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Home » Hacking News » CA struck by another security hole

CA struck by another security hole

by Nikola Strahija on August 24th, 2005 Computer Associates has warned customers that they are at risk from serious security flaws affecting a string of applications on several platforms.

CA warned about two flaws that could allow attackers to execute malicious code or commands to be executed on enterprise systems, as well as a third, less serious bug that could allow an attacker to crash a system.

The bugs affect CAM (CA Message Queuing), a component found in a large number of CA applications. Affected products include Advantage Data Transport, BrightStor Portal, CleverPath, eTrust Admin and Unicenter.

CA published patches for CAM v1.11 prior to build 29_13, CAM v1.07 prior to Build 220_13, and all versions of CAM v1.05. Links to the patches can be found on CA's website.
"CA strongly recommends the application of the appropriate patch," the company said in an advisory.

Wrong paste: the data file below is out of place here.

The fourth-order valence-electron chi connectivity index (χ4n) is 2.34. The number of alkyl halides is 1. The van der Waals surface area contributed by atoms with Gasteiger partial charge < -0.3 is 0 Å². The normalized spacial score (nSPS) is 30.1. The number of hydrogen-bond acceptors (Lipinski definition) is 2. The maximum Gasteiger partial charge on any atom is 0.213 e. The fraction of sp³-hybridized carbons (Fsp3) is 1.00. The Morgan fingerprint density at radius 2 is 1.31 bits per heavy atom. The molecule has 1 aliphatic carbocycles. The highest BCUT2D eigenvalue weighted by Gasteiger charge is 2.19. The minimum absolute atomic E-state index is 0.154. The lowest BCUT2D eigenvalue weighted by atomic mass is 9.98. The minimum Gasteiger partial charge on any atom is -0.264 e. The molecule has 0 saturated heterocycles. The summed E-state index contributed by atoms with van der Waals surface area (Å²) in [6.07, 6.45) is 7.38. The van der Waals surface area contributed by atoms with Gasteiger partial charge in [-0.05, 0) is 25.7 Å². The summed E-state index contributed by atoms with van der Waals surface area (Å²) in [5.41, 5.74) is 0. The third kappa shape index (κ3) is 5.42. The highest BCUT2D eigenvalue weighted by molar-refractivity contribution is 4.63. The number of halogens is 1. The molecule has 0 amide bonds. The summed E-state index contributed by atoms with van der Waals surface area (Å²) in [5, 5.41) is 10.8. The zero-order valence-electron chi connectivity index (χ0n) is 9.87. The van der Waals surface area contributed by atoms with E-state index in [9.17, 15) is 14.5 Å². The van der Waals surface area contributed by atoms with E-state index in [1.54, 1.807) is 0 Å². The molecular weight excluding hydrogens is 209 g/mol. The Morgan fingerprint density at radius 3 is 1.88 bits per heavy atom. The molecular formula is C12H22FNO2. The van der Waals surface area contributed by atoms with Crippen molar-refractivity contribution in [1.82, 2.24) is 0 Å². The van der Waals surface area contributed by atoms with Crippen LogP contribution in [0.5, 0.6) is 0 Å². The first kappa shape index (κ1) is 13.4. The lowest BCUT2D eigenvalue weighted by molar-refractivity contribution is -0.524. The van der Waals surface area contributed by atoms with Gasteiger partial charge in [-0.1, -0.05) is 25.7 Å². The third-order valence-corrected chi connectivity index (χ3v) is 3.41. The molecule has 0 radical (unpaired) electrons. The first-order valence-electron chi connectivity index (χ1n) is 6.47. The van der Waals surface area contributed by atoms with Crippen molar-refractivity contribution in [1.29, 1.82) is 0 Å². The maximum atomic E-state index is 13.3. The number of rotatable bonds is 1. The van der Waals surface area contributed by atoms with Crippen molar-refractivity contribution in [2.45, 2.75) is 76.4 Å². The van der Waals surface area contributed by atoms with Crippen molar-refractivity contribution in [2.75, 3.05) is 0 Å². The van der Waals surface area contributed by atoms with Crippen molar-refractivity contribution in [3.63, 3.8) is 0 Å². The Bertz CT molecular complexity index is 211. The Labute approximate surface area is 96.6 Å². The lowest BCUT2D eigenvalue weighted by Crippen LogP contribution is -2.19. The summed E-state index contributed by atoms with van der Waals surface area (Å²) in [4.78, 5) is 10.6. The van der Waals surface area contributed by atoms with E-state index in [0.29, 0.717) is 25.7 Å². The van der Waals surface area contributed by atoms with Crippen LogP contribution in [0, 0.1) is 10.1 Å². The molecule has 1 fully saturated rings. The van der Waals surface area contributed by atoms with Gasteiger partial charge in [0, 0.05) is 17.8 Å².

The most serious bug is a buffer overflow condition in the CA Message Queueing Server that can be exploited remotely to run arbitrary code with system privileges. The flaw was ranked as "critical" by FrSIRT, the organisation's most serious rating. Secunia, which maintains a vulnerabilities database, said the bug was only "moderately critical".

CA also warned of a bug in the CAFT application that could be exploited via specially crafted messages to exploit arbitrary commands. The CAM messaging sub-component is also vulnerable to a denial-of-service bug.

CAM provides "store and forward" messaging for a number of applications. CAFT is a separate application supplied with CAM that works with CAM-enabled applications.
CA has suffered from several high-profile security glitches this year. In May, the company disclosed a serious security flaw in its anti-virus products, one in a series of security software to be hit by such a vulnerability.

In March, malicious hackers released code exploiting a widespread vulnerability in CA software. The exploit code was created just two days after CA warned customers and issued a patch for security holes in its licence and management software, which is shipped with almost all CA products.

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